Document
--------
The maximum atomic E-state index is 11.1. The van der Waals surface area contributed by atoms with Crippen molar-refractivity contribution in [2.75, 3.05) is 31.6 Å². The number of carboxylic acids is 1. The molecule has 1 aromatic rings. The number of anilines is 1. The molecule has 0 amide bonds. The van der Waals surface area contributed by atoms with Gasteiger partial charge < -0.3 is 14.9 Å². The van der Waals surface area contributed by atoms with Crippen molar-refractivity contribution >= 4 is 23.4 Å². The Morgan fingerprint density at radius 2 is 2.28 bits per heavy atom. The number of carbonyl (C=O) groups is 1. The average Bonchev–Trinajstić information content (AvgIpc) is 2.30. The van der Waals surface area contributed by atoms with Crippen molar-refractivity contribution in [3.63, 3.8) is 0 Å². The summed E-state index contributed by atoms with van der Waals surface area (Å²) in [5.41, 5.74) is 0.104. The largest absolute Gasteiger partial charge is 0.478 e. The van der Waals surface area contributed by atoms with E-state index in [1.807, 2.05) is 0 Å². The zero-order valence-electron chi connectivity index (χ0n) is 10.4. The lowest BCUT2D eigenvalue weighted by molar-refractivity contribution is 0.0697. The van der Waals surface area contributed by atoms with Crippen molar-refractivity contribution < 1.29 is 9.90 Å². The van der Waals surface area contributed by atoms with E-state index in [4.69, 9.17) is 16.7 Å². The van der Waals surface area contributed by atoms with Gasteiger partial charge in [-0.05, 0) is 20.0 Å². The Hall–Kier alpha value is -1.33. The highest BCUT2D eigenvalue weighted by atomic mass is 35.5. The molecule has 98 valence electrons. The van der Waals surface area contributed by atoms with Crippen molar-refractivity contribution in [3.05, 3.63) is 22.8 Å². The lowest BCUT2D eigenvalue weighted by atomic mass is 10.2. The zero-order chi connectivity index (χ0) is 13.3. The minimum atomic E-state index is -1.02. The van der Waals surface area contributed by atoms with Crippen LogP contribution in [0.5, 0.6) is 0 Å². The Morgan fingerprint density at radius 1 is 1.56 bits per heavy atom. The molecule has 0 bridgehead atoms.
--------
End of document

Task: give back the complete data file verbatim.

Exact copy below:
The maximum atomic E-state index is 11.1. The van der Waals surface area contributed by atoms with Crippen molar-refractivity contribution in [2.75, 3.05) is 31.6 Å². The number of carboxylic acids is 1. The molecule has 1 aromatic rings. The number of anilines is 1. The molecule has 0 amide bonds. The van der Waals surface area contributed by atoms with Gasteiger partial charge < -0.3 is 14.9 Å². The van der Waals surface area contributed by atoms with Crippen molar-refractivity contribution >= 4 is 23.4 Å². The Morgan fingerprint density at radius 2 is 2.28 bits per heavy atom. The number of carbonyl (C=O) groups is 1. The average Bonchev–Trinajstić information content (AvgIpc) is 2.30. The van der Waals surface area contributed by atoms with Crippen molar-refractivity contribution in [3.63, 3.8) is 0 Å². The summed E-state index contributed by atoms with van der Waals surface area (Å²) in [5.41, 5.74) is 0.104. The largest absolute Gasteiger partial charge is 0.478 e. The van der Waals surface area contributed by atoms with E-state index in [1.807, 2.05) is 0 Å². The zero-order valence-electron chi connectivity index (χ0n) is 10.4. The lowest BCUT2D eigenvalue weighted by molar-refractivity contribution is 0.0697. The van der Waals surface area contributed by atoms with Crippen molar-refractivity contribution < 1.29 is 9.90 Å². The van der Waals surface area contributed by atoms with E-state index in [4.69, 9.17) is 16.7 Å². The van der Waals surface area contributed by atoms with Gasteiger partial charge in [-0.05, 0) is 20.0 Å². The Hall–Kier alpha value is -1.33. The highest BCUT2D eigenvalue weighted by atomic mass is 35.5. The molecule has 98 valence electrons. The van der Waals surface area contributed by atoms with Crippen molar-refractivity contribution in [3.05, 3.63) is 22.8 Å². The lowest BCUT2D eigenvalue weighted by atomic mass is 10.2. The zero-order chi connectivity index (χ0) is 13.3. The minimum atomic E-state index is -1.02. The van der Waals surface area contributed by atoms with Crippen LogP contribution in [0.5, 0.6) is 0 Å². The Morgan fingerprint density at radius 1 is 1.56 bits per heavy atom. The molecule has 0 bridgehead atoms.